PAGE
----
How To Find the minimum value of the expression below:

SUM(|x - A[i]|*B[i]), i >= 0 and i < N, B[i] > 0

When B[i] = 1 I know the answer is given by x = Median(A).How to calculate x when B itself varies.

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How To Find the minimum value of the expression below:

SUM(|x - A[i]|*B[i]), i >= 0 and i < N, B[i] > 0

When B[i] = 1 I know the answer is given by x = Median(A).How to calculate x when B itself varies.

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Another way to think about this is to imagine you have a new array $$$A'$$$ such that it has element $$$A_i$$$ repeated $$$B_i$$$ times in it. Now it is easy to see that the answer to your problem for $$$A'$$$ and $$$B'_i = 1$$$ will be the same as the one for $$$(A, B)$$$. This means that we can simply find the median of $$$A'$$$.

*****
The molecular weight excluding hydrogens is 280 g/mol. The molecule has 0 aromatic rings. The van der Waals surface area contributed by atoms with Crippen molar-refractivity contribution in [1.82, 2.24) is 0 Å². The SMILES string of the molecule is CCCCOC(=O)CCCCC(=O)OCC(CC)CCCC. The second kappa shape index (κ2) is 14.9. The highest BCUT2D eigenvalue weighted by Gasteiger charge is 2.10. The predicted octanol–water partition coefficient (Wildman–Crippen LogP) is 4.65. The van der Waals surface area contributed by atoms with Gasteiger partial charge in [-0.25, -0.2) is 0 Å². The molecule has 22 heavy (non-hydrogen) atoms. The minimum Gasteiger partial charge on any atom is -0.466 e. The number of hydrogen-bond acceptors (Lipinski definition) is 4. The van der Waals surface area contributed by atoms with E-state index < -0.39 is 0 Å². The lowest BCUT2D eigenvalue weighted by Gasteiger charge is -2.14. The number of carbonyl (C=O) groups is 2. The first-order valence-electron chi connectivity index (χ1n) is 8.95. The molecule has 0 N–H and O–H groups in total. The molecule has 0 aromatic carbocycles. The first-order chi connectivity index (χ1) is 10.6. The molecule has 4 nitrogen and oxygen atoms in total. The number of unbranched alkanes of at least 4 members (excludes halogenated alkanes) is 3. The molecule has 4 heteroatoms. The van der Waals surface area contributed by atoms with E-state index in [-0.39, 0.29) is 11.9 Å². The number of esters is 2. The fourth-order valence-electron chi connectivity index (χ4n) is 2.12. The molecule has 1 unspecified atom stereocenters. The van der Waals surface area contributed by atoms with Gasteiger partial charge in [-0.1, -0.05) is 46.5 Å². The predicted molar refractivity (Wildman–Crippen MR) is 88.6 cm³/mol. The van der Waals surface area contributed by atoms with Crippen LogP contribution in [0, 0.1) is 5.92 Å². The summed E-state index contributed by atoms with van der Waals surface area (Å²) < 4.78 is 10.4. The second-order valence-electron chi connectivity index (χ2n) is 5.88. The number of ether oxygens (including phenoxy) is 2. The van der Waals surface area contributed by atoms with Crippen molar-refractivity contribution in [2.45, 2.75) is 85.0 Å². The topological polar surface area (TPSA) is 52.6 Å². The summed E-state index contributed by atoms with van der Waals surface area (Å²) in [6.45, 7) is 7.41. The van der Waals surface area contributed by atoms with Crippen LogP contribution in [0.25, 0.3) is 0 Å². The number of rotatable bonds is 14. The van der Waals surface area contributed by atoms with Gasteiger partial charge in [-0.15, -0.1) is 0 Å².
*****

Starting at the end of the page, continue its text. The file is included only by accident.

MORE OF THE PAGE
To do this fast, we sort the pairs $$$(A_i, B_i)$$$ by $$$A$$$, then we find the sum of all $$$B_i$$$ and go from the beginning while the prefix sum of $$$2 * B_i < SumB$$$. The last $$$A$$$ we have went through will be our answer.

Thanks for the explanation :)

Can anybody prove the median thing if B[i] = 1?

The function $$$f(x) = \sum_{i = 1}^{n} |x - a_i| $$$ is a piecwise linear function, meaning that it can be broken into straight lines, and changes slope at breakpoints $$$a_i$$$'s, which confirms that minimum is achieved at one of $$$a_i$$$'s. Now as you move from $$$-\infty$$$ to $$$+\infty$$$ slope changes from $$$-n$$$ to $$$n$$$, and is $$$0$$$ at median (when exactly half terms contribute +1 to slope and other half -1)

How can you assume the slope changes from -n to n? A[i] values can be anything

Ok thanks